The question of when a painting is finished is difficult to answer.
Throughout the history of art, questions of completion depended upon in what period one was painting.
In the 17th century, for example, a painting was finished when the narrative was firmly in place, the surface of the painting was taut and glazed, and when little was left to the eye and the mind to question. Most of the work was done by the artist.
Picasso and others in the beginning of the twentieth century began to question ideas about finish and levels of completion. Picasso opened the door to leaving a painting with a kind of fresh composition and surface that went against early notions of finish and completion. Picasso played with the surface and attendant mark making. He might leave areas of the canvas exposed. In other cases he changed direction often with the mark of the brush and changed again and again so that the viewer is pulled into a tangled web of decision and indecision.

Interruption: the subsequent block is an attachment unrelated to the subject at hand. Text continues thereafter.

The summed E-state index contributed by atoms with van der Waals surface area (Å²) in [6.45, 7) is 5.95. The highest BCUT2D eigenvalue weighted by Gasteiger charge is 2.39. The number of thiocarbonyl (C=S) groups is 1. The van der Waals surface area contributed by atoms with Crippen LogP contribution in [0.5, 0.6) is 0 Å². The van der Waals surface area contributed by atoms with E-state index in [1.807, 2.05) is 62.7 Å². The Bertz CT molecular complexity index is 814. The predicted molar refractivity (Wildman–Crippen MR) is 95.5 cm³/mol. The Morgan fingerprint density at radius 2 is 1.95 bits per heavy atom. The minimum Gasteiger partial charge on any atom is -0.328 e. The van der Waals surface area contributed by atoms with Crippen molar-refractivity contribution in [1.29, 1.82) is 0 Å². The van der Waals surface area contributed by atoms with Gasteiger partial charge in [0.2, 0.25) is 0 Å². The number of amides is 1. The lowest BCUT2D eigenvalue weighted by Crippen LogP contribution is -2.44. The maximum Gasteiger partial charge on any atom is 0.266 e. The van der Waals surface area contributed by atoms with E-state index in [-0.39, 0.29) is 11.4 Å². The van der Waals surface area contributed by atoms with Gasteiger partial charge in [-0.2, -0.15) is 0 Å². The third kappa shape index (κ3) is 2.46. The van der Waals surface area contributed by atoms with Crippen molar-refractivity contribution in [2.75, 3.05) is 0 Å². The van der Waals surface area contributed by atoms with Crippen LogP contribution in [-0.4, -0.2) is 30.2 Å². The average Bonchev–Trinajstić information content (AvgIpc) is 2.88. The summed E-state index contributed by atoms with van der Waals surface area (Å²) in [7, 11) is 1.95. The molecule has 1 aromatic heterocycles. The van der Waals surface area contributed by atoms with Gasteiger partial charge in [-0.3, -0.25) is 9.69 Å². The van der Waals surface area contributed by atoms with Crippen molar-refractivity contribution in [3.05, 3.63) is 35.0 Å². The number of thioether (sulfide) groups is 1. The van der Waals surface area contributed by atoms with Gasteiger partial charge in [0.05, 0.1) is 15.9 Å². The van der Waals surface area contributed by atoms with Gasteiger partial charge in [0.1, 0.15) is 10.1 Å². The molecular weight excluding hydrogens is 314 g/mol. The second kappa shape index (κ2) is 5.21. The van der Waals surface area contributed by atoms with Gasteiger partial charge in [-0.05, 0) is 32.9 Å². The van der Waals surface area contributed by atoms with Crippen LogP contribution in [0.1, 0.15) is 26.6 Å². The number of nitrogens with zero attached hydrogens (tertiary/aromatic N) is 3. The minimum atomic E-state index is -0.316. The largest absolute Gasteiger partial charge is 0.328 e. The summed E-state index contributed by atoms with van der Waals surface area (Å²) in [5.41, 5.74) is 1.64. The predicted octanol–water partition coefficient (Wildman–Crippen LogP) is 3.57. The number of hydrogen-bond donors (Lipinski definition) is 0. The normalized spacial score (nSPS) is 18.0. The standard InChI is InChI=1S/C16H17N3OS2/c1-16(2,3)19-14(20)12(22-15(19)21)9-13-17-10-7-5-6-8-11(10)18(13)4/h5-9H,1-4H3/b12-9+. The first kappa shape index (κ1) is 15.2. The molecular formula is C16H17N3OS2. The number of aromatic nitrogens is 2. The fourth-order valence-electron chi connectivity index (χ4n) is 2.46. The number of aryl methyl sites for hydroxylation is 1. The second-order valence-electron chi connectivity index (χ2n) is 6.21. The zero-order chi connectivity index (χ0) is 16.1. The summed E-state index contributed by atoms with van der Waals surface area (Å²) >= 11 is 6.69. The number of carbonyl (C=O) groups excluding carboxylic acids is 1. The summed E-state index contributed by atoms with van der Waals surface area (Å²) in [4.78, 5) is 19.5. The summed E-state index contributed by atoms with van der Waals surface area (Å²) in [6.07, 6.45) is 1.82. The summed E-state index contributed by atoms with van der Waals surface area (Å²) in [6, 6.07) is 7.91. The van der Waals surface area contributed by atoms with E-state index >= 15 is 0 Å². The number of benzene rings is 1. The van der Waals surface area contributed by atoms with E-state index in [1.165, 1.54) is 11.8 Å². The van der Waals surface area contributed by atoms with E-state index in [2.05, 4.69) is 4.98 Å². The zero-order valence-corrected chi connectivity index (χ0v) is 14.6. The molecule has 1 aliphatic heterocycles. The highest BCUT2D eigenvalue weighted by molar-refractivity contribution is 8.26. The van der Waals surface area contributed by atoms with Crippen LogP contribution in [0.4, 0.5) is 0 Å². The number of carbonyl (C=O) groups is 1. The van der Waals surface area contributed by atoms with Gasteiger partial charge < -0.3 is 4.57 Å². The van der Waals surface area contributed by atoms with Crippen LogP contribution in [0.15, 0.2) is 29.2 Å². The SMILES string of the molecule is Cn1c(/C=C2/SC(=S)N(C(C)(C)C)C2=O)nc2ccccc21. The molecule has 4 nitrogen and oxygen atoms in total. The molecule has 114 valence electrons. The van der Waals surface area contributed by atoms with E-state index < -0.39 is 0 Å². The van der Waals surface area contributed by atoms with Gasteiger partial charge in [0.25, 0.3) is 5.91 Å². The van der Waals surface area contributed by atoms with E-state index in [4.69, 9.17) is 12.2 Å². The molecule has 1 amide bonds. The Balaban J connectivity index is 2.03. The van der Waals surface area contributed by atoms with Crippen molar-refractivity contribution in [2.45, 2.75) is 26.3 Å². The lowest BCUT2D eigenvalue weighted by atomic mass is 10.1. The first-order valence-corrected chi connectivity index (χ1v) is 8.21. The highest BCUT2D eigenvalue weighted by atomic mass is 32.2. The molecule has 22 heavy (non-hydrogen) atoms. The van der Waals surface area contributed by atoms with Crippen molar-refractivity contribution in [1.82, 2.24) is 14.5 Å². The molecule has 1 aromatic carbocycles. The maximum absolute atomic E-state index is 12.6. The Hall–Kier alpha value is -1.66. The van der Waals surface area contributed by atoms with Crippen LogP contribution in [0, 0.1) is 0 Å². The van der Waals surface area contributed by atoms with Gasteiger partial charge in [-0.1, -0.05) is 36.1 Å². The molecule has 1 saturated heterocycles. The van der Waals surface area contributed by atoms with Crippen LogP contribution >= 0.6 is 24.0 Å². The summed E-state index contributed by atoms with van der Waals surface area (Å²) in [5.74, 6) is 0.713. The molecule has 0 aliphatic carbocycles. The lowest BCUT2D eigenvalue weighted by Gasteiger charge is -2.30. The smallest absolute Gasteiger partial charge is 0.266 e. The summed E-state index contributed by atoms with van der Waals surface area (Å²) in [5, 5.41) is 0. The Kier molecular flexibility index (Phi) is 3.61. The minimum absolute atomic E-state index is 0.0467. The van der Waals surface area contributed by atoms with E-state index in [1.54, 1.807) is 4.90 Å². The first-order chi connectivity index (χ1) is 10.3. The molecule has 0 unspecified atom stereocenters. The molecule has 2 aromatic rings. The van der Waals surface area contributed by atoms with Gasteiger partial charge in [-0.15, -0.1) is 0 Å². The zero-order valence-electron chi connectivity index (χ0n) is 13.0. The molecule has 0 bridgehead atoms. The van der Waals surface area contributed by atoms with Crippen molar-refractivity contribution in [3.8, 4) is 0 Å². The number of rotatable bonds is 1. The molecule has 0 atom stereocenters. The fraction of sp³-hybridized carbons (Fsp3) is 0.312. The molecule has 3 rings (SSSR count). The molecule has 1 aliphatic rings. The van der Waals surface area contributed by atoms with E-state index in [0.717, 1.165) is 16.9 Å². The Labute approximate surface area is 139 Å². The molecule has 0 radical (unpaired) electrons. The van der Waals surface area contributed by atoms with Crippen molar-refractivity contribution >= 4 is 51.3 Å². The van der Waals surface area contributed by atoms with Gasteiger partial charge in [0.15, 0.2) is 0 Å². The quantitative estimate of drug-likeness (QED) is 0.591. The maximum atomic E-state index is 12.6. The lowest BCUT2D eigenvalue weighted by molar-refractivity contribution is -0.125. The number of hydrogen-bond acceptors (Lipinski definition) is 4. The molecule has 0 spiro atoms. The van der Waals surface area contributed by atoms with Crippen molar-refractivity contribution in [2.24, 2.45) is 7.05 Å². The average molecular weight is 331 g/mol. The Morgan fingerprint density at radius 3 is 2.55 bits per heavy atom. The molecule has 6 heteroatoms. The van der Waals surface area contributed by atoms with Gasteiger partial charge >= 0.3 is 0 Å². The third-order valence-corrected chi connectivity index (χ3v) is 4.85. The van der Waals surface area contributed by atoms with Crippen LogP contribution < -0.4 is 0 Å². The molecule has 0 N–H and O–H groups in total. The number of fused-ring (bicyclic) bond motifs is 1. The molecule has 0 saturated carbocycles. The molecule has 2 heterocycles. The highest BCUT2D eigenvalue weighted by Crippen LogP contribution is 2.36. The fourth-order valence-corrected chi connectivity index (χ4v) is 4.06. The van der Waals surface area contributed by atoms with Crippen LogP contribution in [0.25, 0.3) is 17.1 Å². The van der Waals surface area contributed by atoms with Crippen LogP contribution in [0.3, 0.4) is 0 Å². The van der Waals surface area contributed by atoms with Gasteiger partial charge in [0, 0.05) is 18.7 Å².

For me, a painting is not so much finished as left alone after several or many approaches in the “battlefield” of the studio. For me, a painting develops. After a certain point, it takes on a life of its own and this energy speaks back to me as the painting progresses. This pushing back on the artist is a very good thing.
I work the canvas on the floor of the studio, moving around and around the painting, losing sight of up and down, left and right or east and west. Getting lost in the canvas allows the free brushwork and play of a child who is not thinking of a certain result but rather is luxuriating in the delight of what a loaded brush of liquid paint can achieve on a fresh surface.
After a time I hang the painting on the studio wall and make necessary changes and revisions.
A painting is finished when it does not answer all the questions. A painting is finished when it is strong enough to go out in this world on its own.